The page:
The Sunday Times last night published the most significant FIFA story since evidence emerged of bribes linked to Mohamed Bin Hammam’s presidential campaign three years ago. The story – based on leaks of ‘hundreds of millions of emails, accounts and other documents’, seemingly from the AFC of which Bin Hammam was president until his fall - takes up the first eleven pages of the paper’s print edition.
The Sunday Times use these documents to demonstrate how Bin Hammam:
Used 10 slush funds controlled by his private company and cash handouts to make dozens of payments of up to $200,000 into accounts controlled by the presidents of 30 African football associations who held sway over how the continent’s four executive (Exco) members would vote
Hosted a series of lavish junkets for football presidents across Africa at which he handed out almost $400,000 in cash and met delegates privately to offer further payments while pushing for their support for the Qatar bid
Paid out at least €305,000 in legal and private detective fees for Reynald Temarii, the disgraced Oceania Exco member, after he was suspended for telling undercover reporters that he had been offered $12m for his vote. Temarii refused to resign as an Exco member, thus preventing his planned replacement from voting for Qatar’s rival Australia in 2022 and England in 2018
Funnelled more than $1.6m directly into bank accounts controlled by Jack Warner, the Exco member for Trinidad and Tobago, including $450,000 before the vote
Used his position in charge of Fifa’s Goal Programme funds to channel $800,000 to the Ivory Coast FA, whose Exco member Jacques Anouma agreed to “push very hard the bid of Qatar”. He also signed off two payments of $400,000 each to the federations of two other voters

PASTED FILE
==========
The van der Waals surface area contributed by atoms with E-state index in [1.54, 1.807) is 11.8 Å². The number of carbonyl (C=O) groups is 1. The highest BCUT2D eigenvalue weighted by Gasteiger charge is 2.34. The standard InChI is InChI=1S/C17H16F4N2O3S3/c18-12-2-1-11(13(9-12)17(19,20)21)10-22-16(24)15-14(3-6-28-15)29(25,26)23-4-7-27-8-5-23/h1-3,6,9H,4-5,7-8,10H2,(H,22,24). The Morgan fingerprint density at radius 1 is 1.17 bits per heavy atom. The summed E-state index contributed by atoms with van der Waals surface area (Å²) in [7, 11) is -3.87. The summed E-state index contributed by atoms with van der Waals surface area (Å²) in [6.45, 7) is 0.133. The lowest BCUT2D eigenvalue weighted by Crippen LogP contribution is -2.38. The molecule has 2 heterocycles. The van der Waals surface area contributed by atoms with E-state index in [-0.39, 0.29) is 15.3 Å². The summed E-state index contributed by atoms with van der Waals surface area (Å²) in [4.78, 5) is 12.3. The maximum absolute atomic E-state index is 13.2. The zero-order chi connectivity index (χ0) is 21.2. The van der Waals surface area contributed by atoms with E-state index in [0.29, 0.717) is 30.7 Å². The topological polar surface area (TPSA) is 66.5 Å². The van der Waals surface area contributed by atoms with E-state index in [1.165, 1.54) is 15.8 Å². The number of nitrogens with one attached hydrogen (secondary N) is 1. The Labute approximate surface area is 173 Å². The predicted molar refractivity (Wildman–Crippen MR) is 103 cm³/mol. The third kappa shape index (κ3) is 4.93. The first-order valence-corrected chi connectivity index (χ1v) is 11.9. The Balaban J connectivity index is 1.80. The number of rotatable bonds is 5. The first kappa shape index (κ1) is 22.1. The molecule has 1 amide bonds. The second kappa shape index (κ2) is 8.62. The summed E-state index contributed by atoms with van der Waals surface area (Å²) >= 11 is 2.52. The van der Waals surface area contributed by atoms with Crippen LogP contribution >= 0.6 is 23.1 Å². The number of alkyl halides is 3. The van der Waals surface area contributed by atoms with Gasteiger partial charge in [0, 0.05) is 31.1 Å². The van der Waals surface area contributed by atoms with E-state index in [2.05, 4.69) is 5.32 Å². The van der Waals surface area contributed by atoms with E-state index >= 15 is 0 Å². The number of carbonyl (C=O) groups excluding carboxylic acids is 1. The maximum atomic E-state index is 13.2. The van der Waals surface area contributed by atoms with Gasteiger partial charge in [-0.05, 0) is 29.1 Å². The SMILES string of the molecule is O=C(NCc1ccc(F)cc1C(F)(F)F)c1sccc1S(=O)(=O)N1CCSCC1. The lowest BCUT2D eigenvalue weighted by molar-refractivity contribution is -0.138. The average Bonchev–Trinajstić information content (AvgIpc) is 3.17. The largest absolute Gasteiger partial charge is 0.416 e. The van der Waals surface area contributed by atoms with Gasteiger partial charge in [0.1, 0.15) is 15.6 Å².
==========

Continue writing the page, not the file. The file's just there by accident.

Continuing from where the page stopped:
Hosted Issa Hayatou, the president of the Confederation of African Football (CAF), on a lavish junket in Doha at which delegates were lobbied over the 2022 bid. A month later the Qatar bid committee announced an exclusive $1m deal to sponsor CAF’s annual congress in Angola, preventing rival countries including Australia from lobbying key figures from the continent.
In terms of depth of material and a documented insight into how sports politics really works it represents a staggering – almost unprecedented - piece of journalism. It was one of those stories that I had to read and re-read as the significance sank in. But what does it mean, both in relation to FIFA and the future of the 2022 World Cup.
Here’s some initial thoughts:
1/ Payments to Temarii are a ‘smoking gun’
Previous stories relating to Bin Hammam have tended to focus on his relationship with Jack Warner and payments that have passed between the Qatari and the Trinidadian. There has never been any real suggestion that Warner voted for Qatar (the USA were Qatar’s rivals; Warner was head of CONCACAF; although capable of anything I suspect such treason would have come out by now) and my belief was that this was linked to Bin Hammam’s bid for the FIFA presidency. In addition, Bin Hammam was the central figure in forging an alliance with the Spain-Portugal bid that provided at least four votes to Qatar’s winning bid – although this has never been formally documented.